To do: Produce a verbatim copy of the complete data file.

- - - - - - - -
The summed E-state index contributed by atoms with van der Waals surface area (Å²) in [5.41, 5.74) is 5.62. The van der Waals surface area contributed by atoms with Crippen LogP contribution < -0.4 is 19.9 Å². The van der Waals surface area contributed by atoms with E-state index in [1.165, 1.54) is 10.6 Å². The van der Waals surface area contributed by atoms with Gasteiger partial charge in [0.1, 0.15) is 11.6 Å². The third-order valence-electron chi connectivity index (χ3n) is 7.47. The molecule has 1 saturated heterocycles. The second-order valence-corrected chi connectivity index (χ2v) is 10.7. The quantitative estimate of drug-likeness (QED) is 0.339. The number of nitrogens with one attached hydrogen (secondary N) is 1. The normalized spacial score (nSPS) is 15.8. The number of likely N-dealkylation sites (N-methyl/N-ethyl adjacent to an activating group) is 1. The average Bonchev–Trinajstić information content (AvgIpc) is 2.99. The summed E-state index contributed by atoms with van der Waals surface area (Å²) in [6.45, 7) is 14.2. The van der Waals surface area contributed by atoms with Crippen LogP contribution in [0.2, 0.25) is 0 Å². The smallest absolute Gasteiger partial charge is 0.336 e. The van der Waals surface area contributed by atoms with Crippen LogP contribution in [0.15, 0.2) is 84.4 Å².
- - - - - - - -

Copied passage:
The summed E-state index contributed by atoms with van der Waals surface area (Å²) in [5.41, 5.74) is 5.62. The van der Waals surface area contributed by atoms with Crippen LogP contribution < -0.4 is 19.9 Å². The van der Waals surface area contributed by atoms with E-state index in [1.165, 1.54) is 10.6 Å². The van der Waals surface area contributed by atoms with Gasteiger partial charge in [0.1, 0.15) is 11.6 Å². The third-order valence-electron chi connectivity index (χ3n) is 7.47. The molecule has 1 saturated heterocycles. The second-order valence-corrected chi connectivity index (χ2v) is 10.7. The quantitative estimate of drug-likeness (QED) is 0.339. The number of nitrogens with one attached hydrogen (secondary N) is 1. The normalized spacial score (nSPS) is 15.8. The number of likely N-dealkylation sites (N-methyl/N-ethyl adjacent to an activating group) is 1. The average Bonchev–Trinajstić information content (AvgIpc) is 2.99. The summed E-state index contributed by atoms with van der Waals surface area (Å²) in [6.45, 7) is 14.2. The van der Waals surface area contributed by atoms with Crippen LogP contribution in [0.2, 0.25) is 0 Å². The smallest absolute Gasteiger partial charge is 0.336 e. The van der Waals surface area contributed by atoms with Crippen LogP contribution in [0.15, 0.2) is 84.4 Å².